Always different when you know the guy

When I was in fifth grade, I played Death in a school play. I brought home my script and showed my mother.

She winced. “Have… have any of them ever heard Death speak?”

I frowned. “Do you think he’d be offended?”

“No. He doesn’t usually bother getting offended.” My mother bought her lower lip. “It just… doesn’t sound like him. At all.”

I had wanted to invite him, because I thought he would find my portrayal of him funny. “Boo.”

“Is this script set in stone?”

“It’s that bad?” I thought about Death. Even I knew it was that bad. “I can totally own he. He’ll find it hilarious.”

My mother wasn’t sure, but I figured I knew Death a little better. He’d find it funny. I didn’t think he had ever said “forsooth” before in his life.

So I’d say it often.

The Playthings of God (pt4)

“Are you still going to be a vet when you grow up?” Natie asked Patty.

Patty nodded. “Yep! Di said I could stick around when June delivers her puppies and help out! I’m on my way!”

Natie frowned. “Wow. You’re lucky.”

“Uh huh! And Miranda said she will let me sit with her when she works. I’m well on my way!”

Patty sounded so proud, she didn’t notice that Natie didn’t have anything to contribute to the conversation. Natie didn’t feel like mentioning that she had no idea. She didn’t feel like mentioning that her father always reminded her that she was running out of time to be free before she would have to start looking. Start choosing.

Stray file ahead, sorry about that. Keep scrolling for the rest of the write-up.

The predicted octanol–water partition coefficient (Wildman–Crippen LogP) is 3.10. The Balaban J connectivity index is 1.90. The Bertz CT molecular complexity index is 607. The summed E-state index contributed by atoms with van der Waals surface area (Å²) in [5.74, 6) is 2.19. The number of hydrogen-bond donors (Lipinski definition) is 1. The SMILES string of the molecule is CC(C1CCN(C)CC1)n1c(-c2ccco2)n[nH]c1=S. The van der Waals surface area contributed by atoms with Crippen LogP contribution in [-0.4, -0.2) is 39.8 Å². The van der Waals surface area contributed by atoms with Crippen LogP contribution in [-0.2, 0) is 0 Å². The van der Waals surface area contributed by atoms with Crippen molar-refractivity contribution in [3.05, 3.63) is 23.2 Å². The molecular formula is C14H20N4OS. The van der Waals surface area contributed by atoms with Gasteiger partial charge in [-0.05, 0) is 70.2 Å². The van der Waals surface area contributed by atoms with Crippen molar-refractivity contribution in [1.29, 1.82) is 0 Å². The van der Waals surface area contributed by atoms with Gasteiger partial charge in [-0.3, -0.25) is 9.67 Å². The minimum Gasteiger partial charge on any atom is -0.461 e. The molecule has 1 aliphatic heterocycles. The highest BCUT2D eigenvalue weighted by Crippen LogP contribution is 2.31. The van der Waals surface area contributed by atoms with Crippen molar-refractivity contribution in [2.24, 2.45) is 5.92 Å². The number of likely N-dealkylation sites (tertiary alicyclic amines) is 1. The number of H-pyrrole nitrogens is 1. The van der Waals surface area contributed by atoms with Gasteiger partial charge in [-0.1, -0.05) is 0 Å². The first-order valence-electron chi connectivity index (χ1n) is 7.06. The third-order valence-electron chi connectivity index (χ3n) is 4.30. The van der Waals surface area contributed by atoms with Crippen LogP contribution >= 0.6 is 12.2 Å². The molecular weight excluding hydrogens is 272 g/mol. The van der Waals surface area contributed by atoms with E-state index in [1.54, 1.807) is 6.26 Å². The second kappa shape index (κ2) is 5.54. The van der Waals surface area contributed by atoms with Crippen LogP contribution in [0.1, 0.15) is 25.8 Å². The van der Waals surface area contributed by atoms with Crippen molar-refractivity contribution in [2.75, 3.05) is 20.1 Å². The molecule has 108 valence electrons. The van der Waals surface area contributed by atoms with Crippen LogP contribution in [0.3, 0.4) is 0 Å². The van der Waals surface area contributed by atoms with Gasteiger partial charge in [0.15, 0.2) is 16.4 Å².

That Patty already knew what she wanted made Natie jealous. This seemed increasingly more important than waiting for the Cleaning.

But none of those things really interested her, as much as she tried. She hung around the store, but only wanted to buy some candy. She fed some of the cows, but if she had to do more than hold out her hand flat and let the long tongue come out to eat the little she could hold, she would get tired. She climbed a tree, but wasn’t sure what that might relate to when it came to her future job.

Emine (pt 18)

On Emine’s eleventh birthday, she flew.

“Hold on as tight as you need, you can’t pull out my feathers.”

Those were the first words Norro had ever said to Emine. She had picked Emine right off of the ground and placed her at the base of her neck, a ways before the place where her wings met her torso. Emine had no fear of pulling too hard on the feathers, she had cleaned off Milwurl’s and Milwurl’s had been strong. Norro’s were stronger. These feathers could not be compared with a bird.

“Do not worry about falling. Even if you let go, you won’t.”

Whether that meant she would still be able to cling onto Norro’s back or if Norro meant that she wouldn’t let Emine hit the ground, Emine didn’t know. But from where she sat, holding onto Norro, she didn’t think she would be going anywhere that neither of them wanted.

“Have fun!” she hear Sanni shout.

Then Norro took off. Emine’s heart beat in her throat. She held where she was, before pulling herself forward with Norro’s feathers until she could see properly off the side of her neck. There was the Heights, becoming smaller and smaller as they ascended.

Everything was so small. Like from a dragon to a human. Dragons made more sense.

Emine began to laugh, unable to help herself. And as she did so she heard Norro, in such a foreign and draconian fashion, do the same.

The Playthings of God (pt3)

Natie wasn’t sure she wanted to be outside when the Cleaning happened, even though that was where most everyone else wanted to be most of the time. While she really wanted to see what new flowers might show up after the Cleaning was over, she wasn’t sure if she wanted to see the Hand take.

The Hand had always given before, every time she had seen it. The great, big Hand descended from above with food or toys or would rearrange something. Patty’s house had been shifted from the left side of her property to the right side when they were five. Natie had thought that was great, because it meant she could see her from her bedroom window.